Monday, July 27, 2009

"Be A Difference Maker"

It happened often in the three-plus years I co-hosted Colorado and Company. Denise Plante and I would wrap up an interview with a guest and the encounter inspires me to write quick and furious notes. “You’re going to turn that into a Pep Talk aren’t you?” she would offer. My beautiful, talented and fun partner knows me well.

The latest inspiration comes from author Warren St. John who appeared on the show earlier this year while wrapping up a national tour surrounding his latest book, Outcasts United. The book chronicles a Georgia town that has become a melting pot of refugees from war-ravaged places on earth: Sudan, Kosovo, Liberia and Afghanistan. The town of Clarkston was changing rapidly. It wasn’t easy for anybody - long-time residents or freshly arrived - to make the transition. Change is tough.

In each and every Run to Daylight presentation, the Comeback Coach encourages other to keep a healthy attitude toward those changes; whether expected or not. I’m not saying you have to like it, just keep healthy attitude toward it and become a student, not a victim, of the experience.

Challenging change in this small southern town of 7,000 inspired a woman to act. She decided organizing a soccer team would be a healthy and productive way to bring this “melting” pot together in ways that honored and nurtured all and added value to the community. It worked. “It was a perfect example of the power of mutual self interests,” St. Johns told us. He then added, “It also powerfully reminded me that one person can make a difference.”

Ain’t that the truth? One person – you, or me – can make a difference! Never underestimate the power and potential that lies within each and every one of us to significantly alter the course of history within our families, neighborhoods, workplaces or communities! But here’s the challenge: it takes a lot of guts to stick your neck out and proclaim you can be the catalyst. Some will tell you it won’t work; you’re crazy; you’re so na├»ve – don’t believe them. Believe in yourself and your dream of being a difference maker.

I wrote down something else from the interview with St. John. He also mentioned, during his national book tour, discovering many similar inspirational stories. “There’s lots of good stuff going on in our country,” he said. This week, promise yourself to never grow weary of doing “good stuff” because you will reap the harvest if you just don’t give up.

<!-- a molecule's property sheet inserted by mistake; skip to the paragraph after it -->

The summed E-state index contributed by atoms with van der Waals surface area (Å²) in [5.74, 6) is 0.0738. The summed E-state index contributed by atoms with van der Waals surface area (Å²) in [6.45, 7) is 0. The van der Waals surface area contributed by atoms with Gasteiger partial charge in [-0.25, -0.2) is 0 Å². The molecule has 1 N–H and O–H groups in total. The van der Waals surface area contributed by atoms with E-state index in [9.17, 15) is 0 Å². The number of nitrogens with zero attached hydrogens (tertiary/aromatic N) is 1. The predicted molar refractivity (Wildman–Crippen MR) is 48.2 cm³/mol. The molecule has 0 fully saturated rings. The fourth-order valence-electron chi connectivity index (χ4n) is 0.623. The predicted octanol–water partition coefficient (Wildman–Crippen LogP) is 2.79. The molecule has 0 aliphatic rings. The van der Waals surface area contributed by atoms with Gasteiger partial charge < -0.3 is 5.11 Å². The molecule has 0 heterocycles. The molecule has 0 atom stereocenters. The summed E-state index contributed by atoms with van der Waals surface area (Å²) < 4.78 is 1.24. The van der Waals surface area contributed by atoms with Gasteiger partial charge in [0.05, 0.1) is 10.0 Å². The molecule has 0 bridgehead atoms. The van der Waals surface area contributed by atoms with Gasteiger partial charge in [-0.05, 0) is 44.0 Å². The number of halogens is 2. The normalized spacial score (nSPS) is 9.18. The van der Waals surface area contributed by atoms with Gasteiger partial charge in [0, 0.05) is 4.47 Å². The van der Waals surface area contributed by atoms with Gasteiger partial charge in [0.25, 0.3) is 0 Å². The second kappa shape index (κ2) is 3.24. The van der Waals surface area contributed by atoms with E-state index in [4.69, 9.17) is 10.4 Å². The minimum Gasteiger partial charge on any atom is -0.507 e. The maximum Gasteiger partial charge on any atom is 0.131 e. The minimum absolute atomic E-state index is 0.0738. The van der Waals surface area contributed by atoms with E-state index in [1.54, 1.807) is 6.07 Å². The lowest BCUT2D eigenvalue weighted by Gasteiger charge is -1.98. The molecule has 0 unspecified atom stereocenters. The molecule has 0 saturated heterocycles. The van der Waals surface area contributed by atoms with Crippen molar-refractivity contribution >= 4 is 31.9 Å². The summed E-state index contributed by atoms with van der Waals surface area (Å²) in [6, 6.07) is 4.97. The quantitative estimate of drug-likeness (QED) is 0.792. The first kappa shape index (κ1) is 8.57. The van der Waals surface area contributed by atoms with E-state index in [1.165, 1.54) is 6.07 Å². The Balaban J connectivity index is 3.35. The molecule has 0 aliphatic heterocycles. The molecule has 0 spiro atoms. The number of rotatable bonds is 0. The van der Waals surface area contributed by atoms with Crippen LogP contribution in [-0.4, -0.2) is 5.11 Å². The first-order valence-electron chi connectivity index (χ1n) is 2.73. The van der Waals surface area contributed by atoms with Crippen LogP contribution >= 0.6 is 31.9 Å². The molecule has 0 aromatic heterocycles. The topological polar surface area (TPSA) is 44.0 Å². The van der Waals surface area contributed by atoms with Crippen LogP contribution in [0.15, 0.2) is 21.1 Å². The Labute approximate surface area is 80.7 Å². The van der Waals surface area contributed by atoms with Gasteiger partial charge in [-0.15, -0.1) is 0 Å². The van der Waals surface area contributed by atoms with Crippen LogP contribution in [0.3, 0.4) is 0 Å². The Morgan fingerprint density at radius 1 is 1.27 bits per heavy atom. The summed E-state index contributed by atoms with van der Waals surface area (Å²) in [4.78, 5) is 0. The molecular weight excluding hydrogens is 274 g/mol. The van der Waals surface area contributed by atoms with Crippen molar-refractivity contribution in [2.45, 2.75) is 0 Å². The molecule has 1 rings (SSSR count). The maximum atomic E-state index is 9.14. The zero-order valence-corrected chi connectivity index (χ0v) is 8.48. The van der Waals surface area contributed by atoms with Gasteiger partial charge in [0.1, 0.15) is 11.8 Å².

Monday, July 20, 2009

"No Shortcuts"

I was early for an overdue meeting with a friend as I walked into a south Denver restaurant. “There will be a dapperly dressed gentlemen who looks like a silver fox walk in here shortly,” I informed the friendly waitress. “Tell him I’m in the back, okay?”

The friend is Arthur McDermott. He’s one of those “positron” kinda people you just like to hang around with. He’s a successful developer, doting grandpa, loving husband and cares about community – a good man. After he arrived at the restaurant, we dive right into discussing a Comeback Coach project “Pep Talk Partners” that could really use his involvement. As we discuss the project’s merits, he chimes in, “What you’re talking about sounds like the stuff you used to talk about when running Camp Fire USA.”

That takes my brain to Camp Fire USA’s founder Luther Gulick. What a guy he was. Back in 1910, he observed young men marching off to summer camp opportunities and wondered, “What the heck are we doing for the girls?” So Gulick and his wife started Camp Fire Girls – today coeducational and Camp Fire USA – to help girls develop skills for work outside the home and to promote physical fitness. A century ago, few believed learning professional skills or exercising was important for girls. Gulick thought otherwise.

As the Comeback Coach, when presenting Run to Daylight, I often talk about Gulick. Born in Hawaii in 1865, he was a real visionary who also played a role in the development of the YMCA, Boy Scouts and basketball. Gulick, in founding the country’s oldest non-sectarian youth development organization, constantly stressed three qualities he felt were vital to a healthy and productive life: hard work, healthy choices and respect - for self, others and community.

Can you imagine what our world would look like if each of us - today, tomorrow and all this week - adopted that terrific trio as our motto? What would our world look like? We don’t have any guarantees, but I like the odds it would look pretty good, don’t you?

A man I respect greatly, Arthur McDermott, reminded me of another man I respect greatly, Luther Gulick. It has inspired me to encourage you to work hard, make healthy choices and show a little respect for self, others and community.